The Paris Library

Written by Janet Skeslien Charles
Review by Fiona Alison

Charles frames her dual narrative with the voices of Odile, a young woman working at the American Library in Paris (ALP) from the pre-war period in 1939 to liberation in 1944, and a young, lonely teenager, Lily, in small-town Montana from 1983 to 1988.

With the arrival of the Nazis, libraries are targeted for banned books and given lists to cull the stacks. Jews are forbidden entry, and some libraries are closed down, but the Directress is determined to keep the ALP open and continues to arrange delivery to subscribers and soldiers. This is a risky task Odile and her co-workers willingly undertake. During the coming years, tragic events impact Odile’s life: the imprisonment of her twin brother, the internment of a beloved mentor, tragedy and betrayal surrounding her best friend, and the Occupation itself. She carries these memories to Montana, leaving behind family and friends and her younger self.

In 1983, upon the pretense of writing a school report about France, Lily knocks on her reclusive neighbour’s door. She is curious about Odile’s life and why she left France, but Odile rarely speaks of her past. However, over the course of the next few years, she imparts valuable life lessons to Lily, drawn from her own experiences and the choices she made.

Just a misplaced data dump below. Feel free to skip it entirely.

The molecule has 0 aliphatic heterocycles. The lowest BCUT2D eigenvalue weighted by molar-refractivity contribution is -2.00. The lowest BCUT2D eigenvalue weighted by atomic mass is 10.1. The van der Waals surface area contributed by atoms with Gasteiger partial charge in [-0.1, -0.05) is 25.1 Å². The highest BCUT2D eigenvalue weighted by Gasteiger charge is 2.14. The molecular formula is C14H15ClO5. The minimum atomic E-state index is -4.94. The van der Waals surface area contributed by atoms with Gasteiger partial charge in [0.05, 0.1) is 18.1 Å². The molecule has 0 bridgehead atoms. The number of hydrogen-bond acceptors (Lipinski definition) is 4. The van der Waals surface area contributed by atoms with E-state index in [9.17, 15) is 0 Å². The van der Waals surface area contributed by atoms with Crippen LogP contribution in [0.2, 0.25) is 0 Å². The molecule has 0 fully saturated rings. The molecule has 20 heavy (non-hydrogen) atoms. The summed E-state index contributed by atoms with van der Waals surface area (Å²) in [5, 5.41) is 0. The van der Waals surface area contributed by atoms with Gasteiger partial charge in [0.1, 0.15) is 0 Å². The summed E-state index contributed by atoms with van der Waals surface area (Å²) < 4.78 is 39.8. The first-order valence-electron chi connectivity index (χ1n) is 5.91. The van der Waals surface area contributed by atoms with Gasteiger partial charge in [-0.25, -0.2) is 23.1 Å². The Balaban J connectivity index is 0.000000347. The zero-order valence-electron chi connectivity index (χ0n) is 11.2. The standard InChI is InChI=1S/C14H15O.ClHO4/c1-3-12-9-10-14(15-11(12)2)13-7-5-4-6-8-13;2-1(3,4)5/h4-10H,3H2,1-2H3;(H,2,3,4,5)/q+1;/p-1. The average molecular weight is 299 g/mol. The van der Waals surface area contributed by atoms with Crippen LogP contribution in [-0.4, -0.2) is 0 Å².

Charles worked as programme manager for the ALP in 2010, where she learned of the remarkable selflessness and bravery of the librarians during the Occupation. She has woven a fascinating tale, based on true events and historical characters, most notably Directress Dorothy Reeder. The prose contains many memorable quotes about books and libraries. An extraordinary story of friendship, love, sacrifice, betrayal and forgiveness, the novel makes one realise things are often not what they seem. This could be just one more in the recent influx of novels about Paris, but it is so very much more! A true gem for all historical fiction readers.